Friday, August 23, 2019

: Growing Pains

This was a brand new car the year I first met a girl named Sherry Harris. Later to be my wife. This is a 1954 Buick Skylark I have only saw one of these.

Now today:
Hometown folk do not want their town to grow, except to see their kids, build or buy a home and remain in the HOME TOWN. I hear complaints all the time ‘Belmont is not what it used to be.
Belmont WAS once ‘dry’ (NO ALCOHOL SOLD HERE) with 26 cotton (textile) mills. The town actually had a ‘Textile school’. It was a very good school in a  modern building. I attended it for a school year as a ‘crip course’, but I learned a lot. This is Sherry’s hometown. It is Lisa’s hometown also (we have never met, we need to remedy that..) We have mutual friends
City planners (from northern towns) knew what would bring us back to life i.e. Closer houses, less yard, and “some alcohol.” It worked big time. Most days you are hard pressed to get a good parking place. I never stop downtown anymore but I do drive through and notice streets lined with cars where they were once were bare and down town dying. Boarded-up stores.
Our down town had a hardware, clothing stores, a couple drug stores, bank and some offices. NOW? It is mostly restaurants, cafĂ©’s, coffee shops, ice cream parlors and bars.  Oh yes, we have a small animal hospital.
This small town had 26 operating textile (cotton) mills in its heyday. Now there maybe 2 operating on a scaled down basis but we have several breweries. We are a bedroom for the city of Charlotte now. The Mill Villages have been remodeled or bulldozed down to make room for high dollar homes.
I am smiling now, remembering the Imperial Mill village where Sherry lived when I met her. I lost my driver’s license once, and I walked to see her. I used to ‘float home’ going down that hill and by the mill, then the railroad track and on home.
She doesn’t even like to drive thru that area of beautiful brick homes that are there now. Home town folk. ;-)
Belmont is no longer that sleepy small town.

Nite Shipslog


I'm mostly known as 'MA' said...

We have several bedroom communities as folk have spread out from the big city of Cleveland, Ohio. so I can relate to what you are saying. Lots of new housing developments everywhere you go where there was once nothing but farmers fields. I'd say those farmers are now enjoying some nice retirement years, thanks to the sale of their land. It's always hard to accept change.

Chatty Crone said...

Well you could look at it like at least it didn't die and become a ghost town - that would be sadder. Change is hard though - I know that. sandie

Lisa said...

When I lived there until the 80's it was a ghost town and we all come to Gastonia to do anything. I love that it has grown but we need more shopping and family places to eat rather than pubs and coffee shops. However, Me and Nick would love to find a small house that's affordable in Belmont but the "growth" also led to expensive housing. We would love to walk to town.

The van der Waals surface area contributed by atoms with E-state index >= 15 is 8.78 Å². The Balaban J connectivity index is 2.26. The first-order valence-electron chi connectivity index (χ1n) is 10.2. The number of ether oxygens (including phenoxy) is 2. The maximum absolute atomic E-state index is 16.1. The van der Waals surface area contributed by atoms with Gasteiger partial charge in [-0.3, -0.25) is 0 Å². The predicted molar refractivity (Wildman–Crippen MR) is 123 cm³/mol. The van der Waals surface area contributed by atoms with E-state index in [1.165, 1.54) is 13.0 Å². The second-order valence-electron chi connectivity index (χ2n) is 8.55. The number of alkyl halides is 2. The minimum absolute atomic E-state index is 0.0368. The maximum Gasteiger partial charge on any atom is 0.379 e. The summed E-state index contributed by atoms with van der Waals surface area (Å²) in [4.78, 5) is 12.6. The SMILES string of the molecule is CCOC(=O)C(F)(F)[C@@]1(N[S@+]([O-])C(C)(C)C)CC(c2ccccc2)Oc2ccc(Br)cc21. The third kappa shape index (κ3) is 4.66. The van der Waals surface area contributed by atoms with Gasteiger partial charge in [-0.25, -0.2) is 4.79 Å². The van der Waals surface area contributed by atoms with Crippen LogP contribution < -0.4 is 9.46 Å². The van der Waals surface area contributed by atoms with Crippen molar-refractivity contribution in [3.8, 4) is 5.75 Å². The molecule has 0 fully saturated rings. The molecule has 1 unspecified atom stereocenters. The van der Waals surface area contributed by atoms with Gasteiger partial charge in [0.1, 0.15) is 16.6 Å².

From the other side

Lisa said...

Oop I meant until the 90's. I left in 1992.

betty said...

I like when towns revitalize the downtown area, even if it is just restaurants and other small stores. I hate to see the downtown area vacant or rundown. Amazing how it went from 26 mills down to 2 mills. That happens a lot. The town I lived in when we were in Pennsylvania had steel mills. None exist right now. Sad we didn't keep some businesses here in the United States.


Glenda said...

Agree with Betty on the revitalization of towns that provides an income stream for small retailers, would imagine that Belmont still retains the "small town" quaintness missing in the metro. Sounds like a place I'd like to visit. And, of course, it brought smiles when you spoke of "floating down the hill" in days gone by!!!

Dar said...

We used to be a paper mill town. Now it's barely running, in fact, about to close it's doors. That will leave 2 banks, one grocery store, 3 gas stations, 1 drugstore, a couple resale stores, 1 supper club, a cafe, McDonald's, a dentist office, bandaid hospital and clinic, not much for what used to be a booming town when I was a kid. It's so sad to see bare streets, everything is sliding downhill fast with the mill in bankruptcy, twice now. So many families have no choice but to leave. This kind of change I hate to seems to be happening in a lot of small towns. Thank God for church.
loven'hugs from up north where the sun still shines tho

Mevely317 said...

Nostalgia! For exactly these reasons, I've resisted going back 'home' to Los Alamos. Best I remember it was it once was.
Meanwhile, I'm starting a list of little communities Sean (of the South) writes about.

Rick Watson said...

My old home town is pretty much gone :(

Jean said...

People here keep complaining that Opp isn't the same after all the mills and factories close down, we have one factory still working, but it's home and I couldn't see myself living in a large city. I guess it has some rich folks here we have three banks and two credit unions. (smile).